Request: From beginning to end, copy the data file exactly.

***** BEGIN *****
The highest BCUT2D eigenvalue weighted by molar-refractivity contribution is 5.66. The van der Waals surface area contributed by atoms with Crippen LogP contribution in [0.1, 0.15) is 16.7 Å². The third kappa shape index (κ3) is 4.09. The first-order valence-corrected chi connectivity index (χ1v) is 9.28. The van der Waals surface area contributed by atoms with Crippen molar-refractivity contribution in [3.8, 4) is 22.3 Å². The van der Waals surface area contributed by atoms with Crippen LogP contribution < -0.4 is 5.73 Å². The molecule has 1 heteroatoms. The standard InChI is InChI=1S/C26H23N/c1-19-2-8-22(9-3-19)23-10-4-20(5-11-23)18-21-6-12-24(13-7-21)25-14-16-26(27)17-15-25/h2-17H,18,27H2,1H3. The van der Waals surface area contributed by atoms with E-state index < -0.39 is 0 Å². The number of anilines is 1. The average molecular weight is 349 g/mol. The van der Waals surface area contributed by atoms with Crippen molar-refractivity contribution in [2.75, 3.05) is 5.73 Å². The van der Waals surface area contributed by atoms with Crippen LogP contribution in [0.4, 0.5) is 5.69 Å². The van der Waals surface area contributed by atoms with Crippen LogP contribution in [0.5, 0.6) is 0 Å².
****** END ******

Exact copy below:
The highest BCUT2D eigenvalue weighted by molar-refractivity contribution is 5.66. The van der Waals surface area contributed by atoms with Crippen LogP contribution in [0.1, 0.15) is 16.7 Å². The third kappa shape index (κ3) is 4.09. The first-order valence-corrected chi connectivity index (χ1v) is 9.28. The van der Waals surface area contributed by atoms with Crippen molar-refractivity contribution in [3.8, 4) is 22.3 Å². The van der Waals surface area contributed by atoms with Crippen LogP contribution < -0.4 is 5.73 Å². The molecule has 1 heteroatoms. The standard InChI is InChI=1S/C26H23N/c1-19-2-8-22(9-3-19)23-10-4-20(5-11-23)18-21-6-12-24(13-7-21)25-14-16-26(27)17-15-25/h2-17H,18,27H2,1H3. The van der Waals surface area contributed by atoms with E-state index < -0.39 is 0 Å². The number of anilines is 1. The average molecular weight is 349 g/mol. The van der Waals surface area contributed by atoms with Crippen molar-refractivity contribution in [2.75, 3.05) is 5.73 Å². The van der Waals surface area contributed by atoms with Crippen LogP contribution in [0.4, 0.5) is 5.69 Å². The van der Waals surface area contributed by atoms with Crippen LogP contribution in [0.5, 0.6) is 0 Å².